Google+ What I Made Today: Garlic Mustard Love

Saturday, May 10, 2014

Garlic Mustard Love


Wild foods are most often in their prime for only a short window of time and springtime greens of the second-year Alliaria petiolata, commonly called garlic mustard, are no exception. The ones on my little acre are just preparing to bloom, so harvest I must. Rain or no rain, in the only hours available to me. I pluck this "wild invasive" by the roots to manage its vivacious spreading and do my best to waste nothing.

The greens were rinsed and gently sauteed in olive oil with some fresh cracked black pepper, fresh grated nutmeg, fresh copped egyptian onion tops, and then covered to simmer-n-steam in its own juices until tender. Mere minutes. I spooned a bit liquid love off the top of the still-macerating garlic vinegar to add just before serving (for breakfast, no less). And this dish is equally tasty served cold, so a generous harvest is always worthwhile ~ in more ways than one.

I've really grown to appreciate this plant over the years.


As for the second year roots, I rinsed them well, brought them into the kitchen, dried them a bit, added them to my blender with some living apple cider vinegar, chopped it all together and poured it into a canning jar to (like the garlic vinegar) macerate for 6-8 weeks before straining and bottling. I'll be harvesting roots again in the autumn, of the first year growth, to make more delicious, nutritious vinegar and who knows what else?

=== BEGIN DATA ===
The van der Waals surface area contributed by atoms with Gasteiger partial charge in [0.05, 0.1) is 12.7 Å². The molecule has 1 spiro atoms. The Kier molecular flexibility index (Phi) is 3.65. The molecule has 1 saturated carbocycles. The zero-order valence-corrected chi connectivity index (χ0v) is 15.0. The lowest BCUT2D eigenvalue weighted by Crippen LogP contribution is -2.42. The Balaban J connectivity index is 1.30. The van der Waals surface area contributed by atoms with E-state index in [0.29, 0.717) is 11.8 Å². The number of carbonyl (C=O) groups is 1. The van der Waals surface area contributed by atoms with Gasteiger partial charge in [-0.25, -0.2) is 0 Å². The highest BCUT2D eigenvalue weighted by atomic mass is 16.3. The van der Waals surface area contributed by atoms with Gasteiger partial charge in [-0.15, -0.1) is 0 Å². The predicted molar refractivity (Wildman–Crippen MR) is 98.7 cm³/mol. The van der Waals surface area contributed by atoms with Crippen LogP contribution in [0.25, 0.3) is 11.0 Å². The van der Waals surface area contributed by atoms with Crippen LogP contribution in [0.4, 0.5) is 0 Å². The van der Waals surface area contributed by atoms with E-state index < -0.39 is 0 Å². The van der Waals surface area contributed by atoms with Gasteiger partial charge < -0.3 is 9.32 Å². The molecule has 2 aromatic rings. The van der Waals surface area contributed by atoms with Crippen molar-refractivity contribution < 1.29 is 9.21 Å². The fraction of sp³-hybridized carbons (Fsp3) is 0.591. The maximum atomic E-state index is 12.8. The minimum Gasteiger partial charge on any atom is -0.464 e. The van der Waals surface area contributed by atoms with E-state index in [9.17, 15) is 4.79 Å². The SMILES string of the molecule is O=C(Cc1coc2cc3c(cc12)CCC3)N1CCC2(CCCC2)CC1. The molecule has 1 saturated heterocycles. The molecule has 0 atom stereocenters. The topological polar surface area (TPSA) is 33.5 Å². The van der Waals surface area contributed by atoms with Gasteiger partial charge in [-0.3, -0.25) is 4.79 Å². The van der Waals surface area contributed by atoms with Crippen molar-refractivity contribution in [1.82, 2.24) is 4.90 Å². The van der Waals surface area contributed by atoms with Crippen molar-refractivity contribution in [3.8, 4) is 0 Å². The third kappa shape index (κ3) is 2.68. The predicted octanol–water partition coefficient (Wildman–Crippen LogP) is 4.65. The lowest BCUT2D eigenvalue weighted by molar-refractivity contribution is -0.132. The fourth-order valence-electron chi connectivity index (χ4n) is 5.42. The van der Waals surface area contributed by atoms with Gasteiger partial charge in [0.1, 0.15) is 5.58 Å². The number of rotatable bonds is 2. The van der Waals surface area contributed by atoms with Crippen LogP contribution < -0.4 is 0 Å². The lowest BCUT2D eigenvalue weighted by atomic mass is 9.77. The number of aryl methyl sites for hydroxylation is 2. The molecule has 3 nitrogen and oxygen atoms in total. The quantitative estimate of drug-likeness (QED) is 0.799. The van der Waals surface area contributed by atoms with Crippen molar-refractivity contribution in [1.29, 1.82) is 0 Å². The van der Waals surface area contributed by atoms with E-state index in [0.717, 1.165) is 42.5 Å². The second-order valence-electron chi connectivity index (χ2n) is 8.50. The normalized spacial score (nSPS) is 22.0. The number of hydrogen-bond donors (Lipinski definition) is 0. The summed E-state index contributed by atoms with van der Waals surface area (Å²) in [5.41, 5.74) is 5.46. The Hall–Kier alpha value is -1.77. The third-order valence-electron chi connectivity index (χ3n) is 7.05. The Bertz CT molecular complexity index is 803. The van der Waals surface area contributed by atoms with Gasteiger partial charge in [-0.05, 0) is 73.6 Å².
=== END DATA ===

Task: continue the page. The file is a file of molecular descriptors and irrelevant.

And if you're wondering, the roots of this plant taste like a subtle horseradish. Yeah. Very tasty!

That's what I made today.

Peace.

8 comments:

Rick Forrestal said...

Yum.
Thank you for the menu ideas.
I love wild greens.

Great post.

Sharkbytes said...

Did not know you could use the roots. Good luck keeping it controlled.

rose of Walk in the Woods, LLC said...

You're welcome, Rick!

And Sharkbytes, I'm convinced that "control" is not an option, thus my choice of word, "manage." It's a constant activity, this relationship with garlic mustard, from spring to autumn!

Tammie Lee said...

ummm, sounds good.
in the wild world, all i have eaten is some dandelion greens and one violet... this season.

as i see arnica beginning to grow, i think of you ~

Valerie-Jael said...

You have me craving these tastes, they sound sooooo good! Thanks for sharing, Valerie

Kim Elovirta said...

My mouth is watering now

Dawn Hill said...

Not sure on breakfasting on this but, perhaps, dinner shall call. I keep thinking of drying it for soups, as well. Another thing on my list that grows daily. ;)

rose of Walk in the Woods, LLC said...

Ah, yes, Dawn … those lists we keep do seem infinitely expansive!